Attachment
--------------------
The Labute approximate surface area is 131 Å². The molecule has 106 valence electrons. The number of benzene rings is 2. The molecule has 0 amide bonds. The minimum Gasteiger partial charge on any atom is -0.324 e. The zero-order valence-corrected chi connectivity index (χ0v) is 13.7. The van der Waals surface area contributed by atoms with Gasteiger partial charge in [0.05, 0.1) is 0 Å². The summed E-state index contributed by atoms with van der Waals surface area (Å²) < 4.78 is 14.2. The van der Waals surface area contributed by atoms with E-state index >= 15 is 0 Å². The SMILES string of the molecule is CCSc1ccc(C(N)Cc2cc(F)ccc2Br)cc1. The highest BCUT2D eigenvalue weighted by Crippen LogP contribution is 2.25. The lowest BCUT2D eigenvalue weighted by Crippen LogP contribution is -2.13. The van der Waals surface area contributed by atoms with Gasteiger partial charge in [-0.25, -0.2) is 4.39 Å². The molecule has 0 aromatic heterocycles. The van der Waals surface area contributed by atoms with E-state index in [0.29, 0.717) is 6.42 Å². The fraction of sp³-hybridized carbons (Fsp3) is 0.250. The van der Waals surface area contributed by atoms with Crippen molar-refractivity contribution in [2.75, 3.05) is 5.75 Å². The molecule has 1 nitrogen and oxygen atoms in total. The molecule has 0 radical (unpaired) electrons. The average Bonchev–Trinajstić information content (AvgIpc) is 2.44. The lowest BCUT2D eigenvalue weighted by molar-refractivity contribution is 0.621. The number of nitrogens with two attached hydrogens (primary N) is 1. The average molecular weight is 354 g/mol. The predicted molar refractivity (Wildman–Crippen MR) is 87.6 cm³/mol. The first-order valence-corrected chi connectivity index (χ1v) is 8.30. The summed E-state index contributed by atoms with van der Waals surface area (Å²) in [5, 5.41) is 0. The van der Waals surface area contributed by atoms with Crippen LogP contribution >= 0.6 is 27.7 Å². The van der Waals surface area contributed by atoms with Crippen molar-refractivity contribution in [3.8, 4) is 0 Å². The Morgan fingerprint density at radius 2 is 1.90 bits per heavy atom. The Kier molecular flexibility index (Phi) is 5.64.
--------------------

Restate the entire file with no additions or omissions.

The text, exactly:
The Labute approximate surface area is 131 Å². The molecule has 106 valence electrons. The number of benzene rings is 2. The molecule has 0 amide bonds. The minimum Gasteiger partial charge on any atom is -0.324 e. The zero-order valence-corrected chi connectivity index (χ0v) is 13.7. The van der Waals surface area contributed by atoms with Gasteiger partial charge in [0.05, 0.1) is 0 Å². The summed E-state index contributed by atoms with van der Waals surface area (Å²) < 4.78 is 14.2. The van der Waals surface area contributed by atoms with E-state index >= 15 is 0 Å². The SMILES string of the molecule is CCSc1ccc(C(N)Cc2cc(F)ccc2Br)cc1. The highest BCUT2D eigenvalue weighted by Crippen LogP contribution is 2.25. The lowest BCUT2D eigenvalue weighted by Crippen LogP contribution is -2.13. The van der Waals surface area contributed by atoms with Gasteiger partial charge in [-0.25, -0.2) is 4.39 Å². The molecule has 0 aromatic heterocycles. The van der Waals surface area contributed by atoms with E-state index in [0.29, 0.717) is 6.42 Å². The fraction of sp³-hybridized carbons (Fsp3) is 0.250. The van der Waals surface area contributed by atoms with Crippen molar-refractivity contribution in [2.75, 3.05) is 5.75 Å². The molecule has 1 nitrogen and oxygen atoms in total. The molecule has 0 radical (unpaired) electrons. The average Bonchev–Trinajstić information content (AvgIpc) is 2.44. The lowest BCUT2D eigenvalue weighted by molar-refractivity contribution is 0.621. The number of nitrogens with two attached hydrogens (primary N) is 1. The average molecular weight is 354 g/mol. The predicted molar refractivity (Wildman–Crippen MR) is 87.6 cm³/mol. The first-order valence-corrected chi connectivity index (χ1v) is 8.30. The summed E-state index contributed by atoms with van der Waals surface area (Å²) in [5, 5.41) is 0. The van der Waals surface area contributed by atoms with Crippen LogP contribution >= 0.6 is 27.7 Å². The van der Waals surface area contributed by atoms with Crippen molar-refractivity contribution in [3.8, 4) is 0 Å². The Morgan fingerprint density at radius 2 is 1.90 bits per heavy atom. The Kier molecular flexibility index (Phi) is 5.64.